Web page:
The Best Telescopes for 10 Year Olds

Best Telescopes for 10 Year Olds

Picking out a telescope for your 10-year-old kids can create a lot of questions in your mind. What kind of telescope should you be looking for? What features are important? How easy is a telescope to use? If you’ve wondered any of this, we’re here to help.

We recommend the Celestron 70mm Portable Refractor Telescope as a good starter telescope for kids. The Celestron features high-quality fully-coated glass optics and a user-friendly design. It also comes with a bonus accessory pack so your kids can take it everywhere.

In this article, we’ll share more info about the Celestron alongside several other scopes. These include:

Where to Begin When Purchasing a Telescope

If your kids are showing an interest in stargazing, the idea of buying a telescope can be a little daunting. After all, technical terms can be overwhelming for a beginner. The variety of options available can also leave you feeling lost quickly.

Here are some basic things to keep in mind so you can make the best telescope choice for your kids.

  1. Think of the Telescope as a Tool Instead of a Toy

There are plenty of options available out there of telescopes marketed for kids. It’s important to keep in mind most kids’ telescopes target those age six and under. Thus, a lot of the scopes you find in big box stores will be low in quality, tough to use, and won’t hold up over time.

That’s why you have to think of the telescope as a tool for discovery, not a toy which will end up collecting dust in the garage.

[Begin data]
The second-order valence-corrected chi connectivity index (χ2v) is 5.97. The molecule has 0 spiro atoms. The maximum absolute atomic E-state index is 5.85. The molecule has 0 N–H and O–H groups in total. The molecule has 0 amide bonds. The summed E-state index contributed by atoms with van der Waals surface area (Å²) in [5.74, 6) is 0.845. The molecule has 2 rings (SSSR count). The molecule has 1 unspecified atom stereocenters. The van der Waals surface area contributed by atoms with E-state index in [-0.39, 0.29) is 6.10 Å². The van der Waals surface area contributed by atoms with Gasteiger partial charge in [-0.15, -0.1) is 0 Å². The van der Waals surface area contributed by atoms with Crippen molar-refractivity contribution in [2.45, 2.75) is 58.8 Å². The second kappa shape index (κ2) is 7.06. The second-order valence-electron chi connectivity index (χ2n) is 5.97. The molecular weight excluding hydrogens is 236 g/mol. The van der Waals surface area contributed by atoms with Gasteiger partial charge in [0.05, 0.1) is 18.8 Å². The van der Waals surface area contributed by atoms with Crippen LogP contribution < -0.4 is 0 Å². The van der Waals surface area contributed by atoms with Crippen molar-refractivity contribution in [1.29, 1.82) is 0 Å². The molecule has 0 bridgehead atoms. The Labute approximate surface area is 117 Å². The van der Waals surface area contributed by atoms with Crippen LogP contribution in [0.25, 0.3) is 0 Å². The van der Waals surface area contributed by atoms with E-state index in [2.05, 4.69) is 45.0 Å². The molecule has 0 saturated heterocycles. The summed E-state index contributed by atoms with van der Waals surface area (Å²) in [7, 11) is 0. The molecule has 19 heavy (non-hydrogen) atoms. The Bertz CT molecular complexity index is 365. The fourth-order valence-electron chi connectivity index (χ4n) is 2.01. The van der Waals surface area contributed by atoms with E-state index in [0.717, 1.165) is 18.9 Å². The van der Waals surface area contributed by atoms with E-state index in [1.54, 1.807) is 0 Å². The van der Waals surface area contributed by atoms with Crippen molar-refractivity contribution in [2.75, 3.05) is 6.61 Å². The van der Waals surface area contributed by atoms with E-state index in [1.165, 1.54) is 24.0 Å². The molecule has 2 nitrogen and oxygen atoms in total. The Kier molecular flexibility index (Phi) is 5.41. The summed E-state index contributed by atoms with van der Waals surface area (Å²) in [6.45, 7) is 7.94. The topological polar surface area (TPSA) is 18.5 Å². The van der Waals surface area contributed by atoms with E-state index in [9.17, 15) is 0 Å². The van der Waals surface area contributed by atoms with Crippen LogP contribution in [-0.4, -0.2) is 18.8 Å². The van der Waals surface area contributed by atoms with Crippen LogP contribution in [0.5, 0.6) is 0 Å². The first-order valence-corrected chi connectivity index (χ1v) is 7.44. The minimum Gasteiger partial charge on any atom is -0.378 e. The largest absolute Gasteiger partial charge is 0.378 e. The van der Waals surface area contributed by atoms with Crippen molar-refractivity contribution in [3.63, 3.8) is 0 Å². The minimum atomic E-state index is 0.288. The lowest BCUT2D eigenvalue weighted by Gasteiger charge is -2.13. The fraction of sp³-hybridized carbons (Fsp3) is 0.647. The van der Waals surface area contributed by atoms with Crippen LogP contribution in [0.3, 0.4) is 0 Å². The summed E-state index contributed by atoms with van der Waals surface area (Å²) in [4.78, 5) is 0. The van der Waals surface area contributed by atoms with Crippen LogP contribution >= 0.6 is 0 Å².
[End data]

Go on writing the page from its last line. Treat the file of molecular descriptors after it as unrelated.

This doesn’t mean telescopes aren’t meant for kids, as using a scope can be an amazing experience at all ages. It’s more about the mindset when picking out a telescope. Parents know all too well how kids can get crazy with their toys. They need guidance when using real tools. Owning a telescope can also teach kids learn how to respect and take care of their possessions.

  1. Take the Telescope’s Features into Account

There are a few basic decisions you need to make when deciding on a kids’ telescope. First, consider if you want a refractor telescope or reflector telescope. Once you’ve made a decision on the type of telescope, look at the size of the aperture. Make sure you’re comfortable with the type of tripod and mount the telescope comes with as well.

  • Refractor Telescopes vs. Reflector Telescopes

The most common type of telescope available today is the refractor telescope. This consists of a long tube with an eyepiece at one end and a large lens at the other. Refractor telescopes have a simple, easy-to-use design. This makes them great for planetary, lunar, and binary stargazing. The sealed tube protects the scope’s optics, and they need very little maintenance.

By comparison, refractor telescope use two built-in mirrors to gather and focus light. Reflector telescopes look very similar to refractor telescopes at first glance. However, the eyepiece on reflectors is built into the side of the tube rather than at the end. The large apertures make them perfect for viewing faraway star clusters or galaxies. It’s important to note reflectors need more maintenance due to the tube being open to the air.

  • Aperture and Magnification

The refractor telescope is the most important feature of any telescope. The aperture of a telescope is the diameter of its main optical component. This is also known as objective lens diameter. In refractor telescopes, this will refer to the lens, while in reflectors it will be the mirrors. The larger the telescope’s aperture, the more light can come into it. This will give you a brighter, clearer image of the night sky.

The refractor telescope of the telescope you choose shouldn’t be the highest priority, as magnification isn’t a useful measure of viewing ability or quality. Instead, aperture should always be your number one consideration. If your telescope’s aperture is too low, the images you see will be very dark. Using a high magnification telescope will also change how much sky you can see, zooming in on a smaller area of sky.

  • AZ Mounts vs. EQ Mounts

The type of mount a telescope uses is extremely important as well. The telescope’s mount allows you to follow objects moving in the night sky. There are two common types of mounts, altazimuth (AZ) mounts and equatorial (EQ) mounts.